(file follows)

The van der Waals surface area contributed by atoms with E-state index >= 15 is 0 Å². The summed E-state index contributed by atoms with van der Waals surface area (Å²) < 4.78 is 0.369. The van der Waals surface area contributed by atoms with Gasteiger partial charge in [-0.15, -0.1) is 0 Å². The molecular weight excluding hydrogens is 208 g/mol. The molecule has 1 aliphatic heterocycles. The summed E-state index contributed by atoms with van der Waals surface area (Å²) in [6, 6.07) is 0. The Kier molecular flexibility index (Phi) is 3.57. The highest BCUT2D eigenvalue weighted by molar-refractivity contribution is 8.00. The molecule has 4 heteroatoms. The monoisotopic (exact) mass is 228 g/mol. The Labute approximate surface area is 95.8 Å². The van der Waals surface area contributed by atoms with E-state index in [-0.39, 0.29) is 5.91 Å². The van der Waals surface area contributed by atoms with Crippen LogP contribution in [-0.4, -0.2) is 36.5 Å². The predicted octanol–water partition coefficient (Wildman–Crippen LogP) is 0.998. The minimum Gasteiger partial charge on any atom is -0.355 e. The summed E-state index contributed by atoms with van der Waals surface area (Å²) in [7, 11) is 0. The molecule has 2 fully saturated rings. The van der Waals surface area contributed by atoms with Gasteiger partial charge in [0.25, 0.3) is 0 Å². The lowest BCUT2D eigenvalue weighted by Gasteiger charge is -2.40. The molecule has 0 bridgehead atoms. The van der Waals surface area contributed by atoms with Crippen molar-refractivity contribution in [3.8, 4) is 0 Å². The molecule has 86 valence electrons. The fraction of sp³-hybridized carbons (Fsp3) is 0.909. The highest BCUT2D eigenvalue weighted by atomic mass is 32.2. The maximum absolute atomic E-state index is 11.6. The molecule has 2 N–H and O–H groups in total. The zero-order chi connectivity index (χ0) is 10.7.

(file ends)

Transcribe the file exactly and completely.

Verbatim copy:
The van der Waals surface area contributed by atoms with E-state index >= 15 is 0 Å². The summed E-state index contributed by atoms with van der Waals surface area (Å²) < 4.78 is 0.369. The van der Waals surface area contributed by atoms with Gasteiger partial charge in [-0.15, -0.1) is 0 Å². The molecular weight excluding hydrogens is 208 g/mol. The molecule has 1 aliphatic heterocycles. The summed E-state index contributed by atoms with van der Waals surface area (Å²) in [6, 6.07) is 0. The Kier molecular flexibility index (Phi) is 3.57. The highest BCUT2D eigenvalue weighted by molar-refractivity contribution is 8.00. The molecule has 4 heteroatoms. The monoisotopic (exact) mass is 228 g/mol. The Labute approximate surface area is 95.8 Å². The van der Waals surface area contributed by atoms with E-state index in [-0.39, 0.29) is 5.91 Å². The van der Waals surface area contributed by atoms with Crippen LogP contribution in [-0.4, -0.2) is 36.5 Å². The predicted octanol–water partition coefficient (Wildman–Crippen LogP) is 0.998. The minimum Gasteiger partial charge on any atom is -0.355 e. The summed E-state index contributed by atoms with van der Waals surface area (Å²) in [7, 11) is 0. The molecule has 2 fully saturated rings. The van der Waals surface area contributed by atoms with Gasteiger partial charge in [0.25, 0.3) is 0 Å². The lowest BCUT2D eigenvalue weighted by Gasteiger charge is -2.40. The molecule has 0 bridgehead atoms. The van der Waals surface area contributed by atoms with Crippen molar-refractivity contribution in [3.8, 4) is 0 Å². The molecule has 86 valence electrons. The fraction of sp³-hybridized carbons (Fsp3) is 0.909. The highest BCUT2D eigenvalue weighted by atomic mass is 32.2. The maximum absolute atomic E-state index is 11.6. The molecule has 2 N–H and O–H groups in total. The zero-order chi connectivity index (χ0) is 10.7.